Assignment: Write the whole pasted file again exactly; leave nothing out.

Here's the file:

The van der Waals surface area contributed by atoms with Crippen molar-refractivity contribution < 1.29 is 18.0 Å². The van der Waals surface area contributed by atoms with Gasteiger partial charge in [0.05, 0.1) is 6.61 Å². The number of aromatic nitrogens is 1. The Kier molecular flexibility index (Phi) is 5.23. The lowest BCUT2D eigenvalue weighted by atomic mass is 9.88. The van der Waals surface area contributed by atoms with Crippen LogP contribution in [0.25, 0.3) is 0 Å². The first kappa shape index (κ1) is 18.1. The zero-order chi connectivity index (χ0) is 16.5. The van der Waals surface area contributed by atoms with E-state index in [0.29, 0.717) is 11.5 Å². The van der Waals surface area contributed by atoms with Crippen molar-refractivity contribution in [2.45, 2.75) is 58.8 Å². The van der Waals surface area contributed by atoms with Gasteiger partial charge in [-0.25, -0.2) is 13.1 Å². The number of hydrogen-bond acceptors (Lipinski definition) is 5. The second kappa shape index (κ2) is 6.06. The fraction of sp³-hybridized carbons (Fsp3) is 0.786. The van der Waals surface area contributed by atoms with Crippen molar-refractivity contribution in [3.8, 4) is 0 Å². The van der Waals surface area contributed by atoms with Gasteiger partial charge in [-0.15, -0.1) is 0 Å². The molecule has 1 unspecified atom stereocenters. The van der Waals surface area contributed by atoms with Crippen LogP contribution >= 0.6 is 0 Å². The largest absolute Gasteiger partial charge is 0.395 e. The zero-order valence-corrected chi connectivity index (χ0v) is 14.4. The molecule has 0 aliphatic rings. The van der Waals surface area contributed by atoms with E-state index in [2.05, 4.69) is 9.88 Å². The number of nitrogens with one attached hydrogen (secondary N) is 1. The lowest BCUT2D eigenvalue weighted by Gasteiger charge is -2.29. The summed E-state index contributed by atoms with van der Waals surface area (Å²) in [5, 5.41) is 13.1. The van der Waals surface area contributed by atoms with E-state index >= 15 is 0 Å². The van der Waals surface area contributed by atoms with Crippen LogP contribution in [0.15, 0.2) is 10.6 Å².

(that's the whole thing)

The van der Waals surface area contributed by atoms with Crippen molar-refractivity contribution < 1.29 is 18.0 Å². The van der Waals surface area contributed by atoms with Gasteiger partial charge in [0.05, 0.1) is 6.61 Å². The number of aromatic nitrogens is 1. The Kier molecular flexibility index (Phi) is 5.23. The lowest BCUT2D eigenvalue weighted by atomic mass is 9.88. The van der Waals surface area contributed by atoms with Crippen LogP contribution in [0.25, 0.3) is 0 Å². The first kappa shape index (κ1) is 18.1. The zero-order chi connectivity index (χ0) is 16.5. The van der Waals surface area contributed by atoms with E-state index in [0.29, 0.717) is 11.5 Å². The van der Waals surface area contributed by atoms with Crippen molar-refractivity contribution in [2.45, 2.75) is 58.8 Å². The van der Waals surface area contributed by atoms with Gasteiger partial charge in [-0.25, -0.2) is 13.1 Å². The number of hydrogen-bond acceptors (Lipinski definition) is 5. The second kappa shape index (κ2) is 6.06. The fraction of sp³-hybridized carbons (Fsp3) is 0.786. The van der Waals surface area contributed by atoms with Crippen molar-refractivity contribution in [3.8, 4) is 0 Å². The van der Waals surface area contributed by atoms with Gasteiger partial charge in [-0.15, -0.1) is 0 Å². The molecule has 1 unspecified atom stereocenters. The van der Waals surface area contributed by atoms with Crippen LogP contribution >= 0.6 is 0 Å². The largest absolute Gasteiger partial charge is 0.395 e. The zero-order valence-corrected chi connectivity index (χ0v) is 14.4. The molecule has 0 aliphatic rings. The van der Waals surface area contributed by atoms with E-state index in [2.05, 4.69) is 9.88 Å². The number of nitrogens with one attached hydrogen (secondary N) is 1. The lowest BCUT2D eigenvalue weighted by Gasteiger charge is -2.29. The summed E-state index contributed by atoms with van der Waals surface area (Å²) in [5, 5.41) is 13.1. The van der Waals surface area contributed by atoms with E-state index >= 15 is 0 Å². The van der Waals surface area contributed by atoms with Crippen LogP contribution in [0.15, 0.2) is 10.6 Å².